Try to laser weld two pieces of clear plastic together and they may not remain clear for long. The carbon black and other opaque additives that make laser welding of clear materials possible in the first place—by absorbing light energy—also mark the joint with a visible line. Gentex engineers have now found a way around this welding paradox with a new transmission laser welding process that creates joints without the use of opaque additives.
The Clearweld process instead relies on a proprietary material that's both optically clear after welding and capable of absorbing near-infrared laser light, according to L.P. Frieder, manager of the Gentex's light management products. Applied in a thin layer at the joint interface, this solvent-based welding aid acts as a focal point for laser light, allowing its energy to melt the plastic surrounding the joint. The resulting joints match or exceed the strength of joints produced by vibration welding and solvent bonding, Frieder says.
Gentex has conducted strength tests of overlap joints in various sheet stocks and films. Polycarbonate samples, to take one example, held up to 7,705 psi. In PMMA, the Clearweld joint reached 2,119 psi. And in polyethylene film, the joint held out to 1,929 psi. "In all cases, the samples failed in the parent material rather than the weld," says Gentex materials engineer Nicole Woosman.
Gentex has tried the new process on a wide variety of plastics, including polycarbonate, acrylic, and polypropylene. "We haven't found any material limitations yet," Frieder says. And though Clearweld was initially conceived as a way to join clear plastics, the process also targets colored thermoplastics like glass-filled nylon. In these cases, Clearweld helps offset many plastics' poor IR transmission and absorption properties by enhancing the amount of energy soaked up at the joint interface, Frieder explains. "The majority of our work may ultimately be in colored plastics," he adds.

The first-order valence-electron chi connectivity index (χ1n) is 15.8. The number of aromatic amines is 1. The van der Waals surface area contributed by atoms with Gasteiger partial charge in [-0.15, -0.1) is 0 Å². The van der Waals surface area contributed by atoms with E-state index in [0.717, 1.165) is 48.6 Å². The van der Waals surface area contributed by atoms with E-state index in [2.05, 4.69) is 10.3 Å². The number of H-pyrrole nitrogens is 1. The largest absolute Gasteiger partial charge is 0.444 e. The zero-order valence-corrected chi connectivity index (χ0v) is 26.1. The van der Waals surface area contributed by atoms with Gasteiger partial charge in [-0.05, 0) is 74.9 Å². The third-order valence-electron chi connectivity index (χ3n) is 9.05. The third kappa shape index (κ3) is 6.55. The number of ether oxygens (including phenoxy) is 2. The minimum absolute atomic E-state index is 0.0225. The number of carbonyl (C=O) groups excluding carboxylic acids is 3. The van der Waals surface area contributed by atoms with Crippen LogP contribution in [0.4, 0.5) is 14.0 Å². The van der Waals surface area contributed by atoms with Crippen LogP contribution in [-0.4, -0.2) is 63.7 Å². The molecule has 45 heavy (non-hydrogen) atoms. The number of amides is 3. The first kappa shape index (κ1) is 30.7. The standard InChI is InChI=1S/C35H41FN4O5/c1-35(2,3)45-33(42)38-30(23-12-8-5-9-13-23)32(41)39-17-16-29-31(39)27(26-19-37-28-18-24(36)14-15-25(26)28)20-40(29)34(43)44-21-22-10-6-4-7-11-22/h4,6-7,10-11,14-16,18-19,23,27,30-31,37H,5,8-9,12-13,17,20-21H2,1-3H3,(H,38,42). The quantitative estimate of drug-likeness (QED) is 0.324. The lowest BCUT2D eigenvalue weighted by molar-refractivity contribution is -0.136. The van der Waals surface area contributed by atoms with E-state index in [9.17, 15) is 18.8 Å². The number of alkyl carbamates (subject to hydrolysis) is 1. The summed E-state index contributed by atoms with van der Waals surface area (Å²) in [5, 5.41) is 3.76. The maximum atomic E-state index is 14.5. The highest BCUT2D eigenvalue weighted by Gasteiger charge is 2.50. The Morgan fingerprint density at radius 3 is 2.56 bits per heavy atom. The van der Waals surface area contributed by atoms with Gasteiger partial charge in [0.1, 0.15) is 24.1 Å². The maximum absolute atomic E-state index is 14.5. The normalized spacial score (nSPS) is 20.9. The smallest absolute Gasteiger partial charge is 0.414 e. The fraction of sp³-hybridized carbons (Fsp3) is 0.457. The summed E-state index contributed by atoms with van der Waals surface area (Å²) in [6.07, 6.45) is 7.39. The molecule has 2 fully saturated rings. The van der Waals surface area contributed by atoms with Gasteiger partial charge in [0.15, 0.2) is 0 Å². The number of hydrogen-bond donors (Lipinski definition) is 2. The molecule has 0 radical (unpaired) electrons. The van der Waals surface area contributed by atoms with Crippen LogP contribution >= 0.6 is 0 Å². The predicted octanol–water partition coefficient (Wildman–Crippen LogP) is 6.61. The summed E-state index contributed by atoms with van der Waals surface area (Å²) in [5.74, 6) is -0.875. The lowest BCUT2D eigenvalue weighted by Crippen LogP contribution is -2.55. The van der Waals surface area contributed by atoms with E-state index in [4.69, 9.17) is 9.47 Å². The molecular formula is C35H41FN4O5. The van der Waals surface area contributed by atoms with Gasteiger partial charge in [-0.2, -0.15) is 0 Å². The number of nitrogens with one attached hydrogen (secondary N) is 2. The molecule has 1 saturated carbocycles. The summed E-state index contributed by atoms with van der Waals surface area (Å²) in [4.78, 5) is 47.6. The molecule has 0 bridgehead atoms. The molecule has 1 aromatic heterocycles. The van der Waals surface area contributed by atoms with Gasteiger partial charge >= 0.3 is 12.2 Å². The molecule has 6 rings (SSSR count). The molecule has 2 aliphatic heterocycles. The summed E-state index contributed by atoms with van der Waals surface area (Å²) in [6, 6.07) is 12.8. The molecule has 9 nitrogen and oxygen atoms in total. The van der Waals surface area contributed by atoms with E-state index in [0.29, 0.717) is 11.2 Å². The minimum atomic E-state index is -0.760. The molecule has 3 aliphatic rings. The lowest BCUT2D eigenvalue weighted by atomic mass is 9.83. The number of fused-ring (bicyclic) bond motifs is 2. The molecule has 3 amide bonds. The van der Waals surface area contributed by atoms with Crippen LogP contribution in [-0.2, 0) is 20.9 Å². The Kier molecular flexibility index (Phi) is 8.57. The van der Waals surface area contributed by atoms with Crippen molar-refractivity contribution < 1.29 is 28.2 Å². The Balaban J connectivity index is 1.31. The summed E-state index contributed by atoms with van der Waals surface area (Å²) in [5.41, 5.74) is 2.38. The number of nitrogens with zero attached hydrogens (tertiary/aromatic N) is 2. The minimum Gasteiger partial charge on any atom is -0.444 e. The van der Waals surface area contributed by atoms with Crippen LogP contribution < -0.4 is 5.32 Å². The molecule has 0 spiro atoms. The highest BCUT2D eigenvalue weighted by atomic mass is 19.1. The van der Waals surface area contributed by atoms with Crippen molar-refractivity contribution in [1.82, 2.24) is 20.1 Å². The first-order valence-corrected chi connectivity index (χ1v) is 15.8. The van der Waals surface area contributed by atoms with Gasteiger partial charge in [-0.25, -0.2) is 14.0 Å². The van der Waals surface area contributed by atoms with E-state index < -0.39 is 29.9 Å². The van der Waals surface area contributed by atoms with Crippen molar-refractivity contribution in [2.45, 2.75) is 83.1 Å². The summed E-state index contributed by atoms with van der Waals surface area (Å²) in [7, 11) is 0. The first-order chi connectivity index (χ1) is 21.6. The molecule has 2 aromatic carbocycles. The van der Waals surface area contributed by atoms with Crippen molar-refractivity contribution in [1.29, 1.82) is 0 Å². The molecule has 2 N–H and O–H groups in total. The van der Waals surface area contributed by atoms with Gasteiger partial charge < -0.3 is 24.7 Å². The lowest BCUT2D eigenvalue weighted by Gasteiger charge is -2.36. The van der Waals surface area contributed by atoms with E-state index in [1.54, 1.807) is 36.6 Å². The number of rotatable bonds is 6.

Regardless of the plastic used, the laser welding process does offer some design flexibility that can otherwise be tough to achieve. Frieder points out that it can produce contoured joint lines in three dimensions. Or it can be used to create stacked structures in a single step. Finally, Frieder says the process has also demonstrated a knack for joining some dissimilar plastics. "We're still trying to understand the science behind the dissimilar substrates, but this capability looks very promising."
Formulated to work with infrared light in the 940- to 1,000-nm wavelength range, Clearweld is compatible with commonly available laser equipment. The only capital-equipment barrier to the process can be found in the precision dispensing equipment needed to lay down a microns-thick coating of the ink-like welding material. "You have to apply the ink just where you want to create a weld—and nowhere else," he says. To come up with precise dispensing systems, Gentex has teamed up with makers of industrial ink-jet and needle dispensing equipment. The company will ultimately offer Clearweld as a turnkey process. "We want to keep the engineering as transparent to the users as possible," Frieder says.
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